Confronting the human dilemma

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Senior fellow and contributing author, %people1%, comments in <i>Nature</i> on the release of the Millennium Ecosystem Assessment--a four year endeavour that explores the link between human well-being, the status of ecosystems and their sustainable use.

How can ecosystems provide sustainable services to benefit society?

Four years in the making, the Millennium Ecosystem Assessment (see Nature 417, 112-113; 2002) is released this week (starting 30 March). This gigantic endeavour explores the link between human well-being, the status of ecosystems and their sustainable use.

What has this assessment taught us about developing our planet, and will it, or should it, be continued? To answer the first part of this question, the assessment is an invaluable record of where we stand now, and why. But for it to be useful, the answer to the second part of the question must be 'yes'. We need to take a consistent approach to measuring the status and trends of the world's ecosystems. To take one example, the Convention on Biological Diversity has set the target of reducing the rate of global loss of biodiversity by 2010. But the data to evaluate whether this goal is being met are not readily available, as biological diversity is more than just an enumeration of species present or absent - it includes parameters such as the populations of species and the ecosystems in which they reside. In addition, biodiversity is just one of the many aspects of change in ecosystems and their related functions assessed in the Millennium Ecosystem Assessment. Only from a periodic audit of the state of our natural resource base can we determine if we are indeed approaching sustainability.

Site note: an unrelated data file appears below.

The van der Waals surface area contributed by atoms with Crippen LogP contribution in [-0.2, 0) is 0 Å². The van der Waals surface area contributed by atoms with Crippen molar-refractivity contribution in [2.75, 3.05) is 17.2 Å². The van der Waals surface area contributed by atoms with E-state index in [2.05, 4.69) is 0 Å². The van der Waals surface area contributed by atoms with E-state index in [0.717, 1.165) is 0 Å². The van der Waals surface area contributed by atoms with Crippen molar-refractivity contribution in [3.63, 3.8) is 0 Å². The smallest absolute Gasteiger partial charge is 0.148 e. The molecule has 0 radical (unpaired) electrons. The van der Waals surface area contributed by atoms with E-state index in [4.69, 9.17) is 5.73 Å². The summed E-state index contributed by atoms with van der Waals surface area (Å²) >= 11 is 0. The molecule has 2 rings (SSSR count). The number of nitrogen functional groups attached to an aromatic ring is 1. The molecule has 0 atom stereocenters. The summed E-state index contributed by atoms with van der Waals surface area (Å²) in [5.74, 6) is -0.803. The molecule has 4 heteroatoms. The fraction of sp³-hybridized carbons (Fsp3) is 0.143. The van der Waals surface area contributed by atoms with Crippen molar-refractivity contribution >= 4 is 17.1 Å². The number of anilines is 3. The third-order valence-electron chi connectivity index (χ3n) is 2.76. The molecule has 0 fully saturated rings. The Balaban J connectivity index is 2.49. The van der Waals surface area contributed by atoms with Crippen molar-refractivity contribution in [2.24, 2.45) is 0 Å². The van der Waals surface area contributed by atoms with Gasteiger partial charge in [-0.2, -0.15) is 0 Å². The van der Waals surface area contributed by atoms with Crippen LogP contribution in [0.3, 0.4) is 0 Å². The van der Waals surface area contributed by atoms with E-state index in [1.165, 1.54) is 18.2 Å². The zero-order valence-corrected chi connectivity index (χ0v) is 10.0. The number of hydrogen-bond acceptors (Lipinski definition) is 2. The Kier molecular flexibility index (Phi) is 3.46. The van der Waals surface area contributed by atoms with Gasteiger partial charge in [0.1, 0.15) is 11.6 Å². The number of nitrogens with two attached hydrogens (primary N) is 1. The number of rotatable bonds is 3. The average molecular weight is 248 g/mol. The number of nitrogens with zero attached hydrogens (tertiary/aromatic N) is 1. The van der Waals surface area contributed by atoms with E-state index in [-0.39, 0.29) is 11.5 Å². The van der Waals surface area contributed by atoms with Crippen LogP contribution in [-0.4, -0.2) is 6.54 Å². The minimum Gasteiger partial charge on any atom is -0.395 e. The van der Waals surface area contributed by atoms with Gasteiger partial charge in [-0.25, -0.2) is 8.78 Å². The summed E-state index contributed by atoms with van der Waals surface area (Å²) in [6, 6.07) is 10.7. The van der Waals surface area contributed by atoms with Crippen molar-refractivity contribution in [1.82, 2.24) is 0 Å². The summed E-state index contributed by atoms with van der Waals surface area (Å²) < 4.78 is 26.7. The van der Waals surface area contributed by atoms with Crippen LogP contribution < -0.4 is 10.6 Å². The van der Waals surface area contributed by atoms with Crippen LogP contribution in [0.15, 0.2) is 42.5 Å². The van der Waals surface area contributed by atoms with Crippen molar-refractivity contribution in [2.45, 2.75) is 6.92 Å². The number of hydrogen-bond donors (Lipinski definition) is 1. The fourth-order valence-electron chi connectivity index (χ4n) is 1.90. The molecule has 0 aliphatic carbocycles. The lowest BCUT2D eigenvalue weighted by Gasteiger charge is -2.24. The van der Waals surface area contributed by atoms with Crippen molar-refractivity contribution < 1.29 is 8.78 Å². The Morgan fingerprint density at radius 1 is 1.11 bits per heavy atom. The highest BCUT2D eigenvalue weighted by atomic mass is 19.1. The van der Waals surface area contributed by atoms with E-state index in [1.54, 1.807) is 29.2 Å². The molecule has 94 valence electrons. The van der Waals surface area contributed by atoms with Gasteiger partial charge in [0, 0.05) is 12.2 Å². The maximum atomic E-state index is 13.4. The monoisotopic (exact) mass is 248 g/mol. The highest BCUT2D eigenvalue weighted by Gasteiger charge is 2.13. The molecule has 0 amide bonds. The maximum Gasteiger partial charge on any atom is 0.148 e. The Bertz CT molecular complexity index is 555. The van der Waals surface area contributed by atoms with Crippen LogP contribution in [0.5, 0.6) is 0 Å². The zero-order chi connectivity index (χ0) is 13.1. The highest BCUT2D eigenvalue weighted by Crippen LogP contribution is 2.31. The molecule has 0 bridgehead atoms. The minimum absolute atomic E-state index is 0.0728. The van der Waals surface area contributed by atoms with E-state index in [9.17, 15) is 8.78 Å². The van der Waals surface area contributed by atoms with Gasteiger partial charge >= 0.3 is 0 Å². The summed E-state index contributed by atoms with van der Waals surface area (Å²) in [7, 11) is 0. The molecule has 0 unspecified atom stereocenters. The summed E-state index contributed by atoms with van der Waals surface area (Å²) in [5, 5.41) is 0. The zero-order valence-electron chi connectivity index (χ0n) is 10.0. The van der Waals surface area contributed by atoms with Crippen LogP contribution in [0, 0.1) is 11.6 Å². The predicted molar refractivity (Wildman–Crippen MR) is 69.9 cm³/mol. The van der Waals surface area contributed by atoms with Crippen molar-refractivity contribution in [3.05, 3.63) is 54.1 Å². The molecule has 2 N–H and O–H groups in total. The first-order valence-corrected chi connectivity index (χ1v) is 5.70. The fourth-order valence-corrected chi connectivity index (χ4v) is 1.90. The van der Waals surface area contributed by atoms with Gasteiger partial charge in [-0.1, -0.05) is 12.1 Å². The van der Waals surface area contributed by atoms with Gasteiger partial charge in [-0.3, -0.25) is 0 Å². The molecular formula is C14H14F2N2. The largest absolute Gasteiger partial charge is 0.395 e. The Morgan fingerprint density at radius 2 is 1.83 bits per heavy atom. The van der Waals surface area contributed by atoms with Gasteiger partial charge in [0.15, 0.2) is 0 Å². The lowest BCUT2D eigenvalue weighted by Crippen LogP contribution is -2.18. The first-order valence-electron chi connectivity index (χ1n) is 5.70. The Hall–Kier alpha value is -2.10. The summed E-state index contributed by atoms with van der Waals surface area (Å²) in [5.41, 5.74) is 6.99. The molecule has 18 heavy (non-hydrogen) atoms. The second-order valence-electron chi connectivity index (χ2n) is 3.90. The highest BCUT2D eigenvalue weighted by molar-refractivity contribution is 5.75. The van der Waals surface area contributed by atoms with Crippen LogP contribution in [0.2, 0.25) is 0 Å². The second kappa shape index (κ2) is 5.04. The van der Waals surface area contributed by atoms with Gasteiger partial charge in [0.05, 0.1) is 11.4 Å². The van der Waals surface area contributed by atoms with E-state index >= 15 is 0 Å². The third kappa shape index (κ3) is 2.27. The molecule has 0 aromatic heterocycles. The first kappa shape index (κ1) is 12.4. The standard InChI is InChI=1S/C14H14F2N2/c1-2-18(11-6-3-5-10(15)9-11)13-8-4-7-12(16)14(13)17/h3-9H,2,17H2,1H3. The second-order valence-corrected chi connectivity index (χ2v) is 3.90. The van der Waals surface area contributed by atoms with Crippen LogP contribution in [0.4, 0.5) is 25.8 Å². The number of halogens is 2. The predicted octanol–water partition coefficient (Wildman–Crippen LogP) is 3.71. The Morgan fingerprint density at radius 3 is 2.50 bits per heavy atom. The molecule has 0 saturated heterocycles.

At present, there are no formal plans to repeat the Millennium Assessment. There should be, and we hope that the informal discussions among the current sponsors will bear fruit from the seeds sown by the many smaller, ongoing sub-global assessments that were stimulated by the assessment.

Achievements and goals

The Millennium Ecosystem Assessment took a new pathway of evaluating the status of the Earth's human support systems. Rather than the standard environmental audit, the new assessment places audits of numbers of organisms and so on into the context of how ecosystem changes have affected human well-being, and how they may do so in the foreseeable future. It had to find a link between the status of biotic systems and the status of individuals in various societies in the world to estimate the capacity of ecosystems to provide services that benefit society. Many of these links are obvious, but others have not been appreciated, nor have all these linkages been quantified. In essence, we had to make a large leap from the current styles of evaluations of status and trends in ecosystems to an entirely different approach - an ecosystems services database related to how ecosystems and societies operate, and how they interrelate.

Current status of ecosystems

Human societies have made marked progress in increasing provisioning services, such as crops and livestock, to meet the demand of a growing population (see Box 1). Food is more abundant and cheaper than in the past. Despite these dramatic accomplishments, there are still more than 850 million undernourished people, and some advances in production are at the cost of other services essential for human well-being, such as ocean fisheries, wood for fuel, genetic resources and - perhaps the most important - fresh water. It is the poor in many nations that are most directly dependent on services from ecosystems, and the degradation of these systems can exacerbate their poverty. Millions of people face the reality of the declining availability of cheap protein from local fisheries, inadequate water for sanitation or live on degraded landscapes.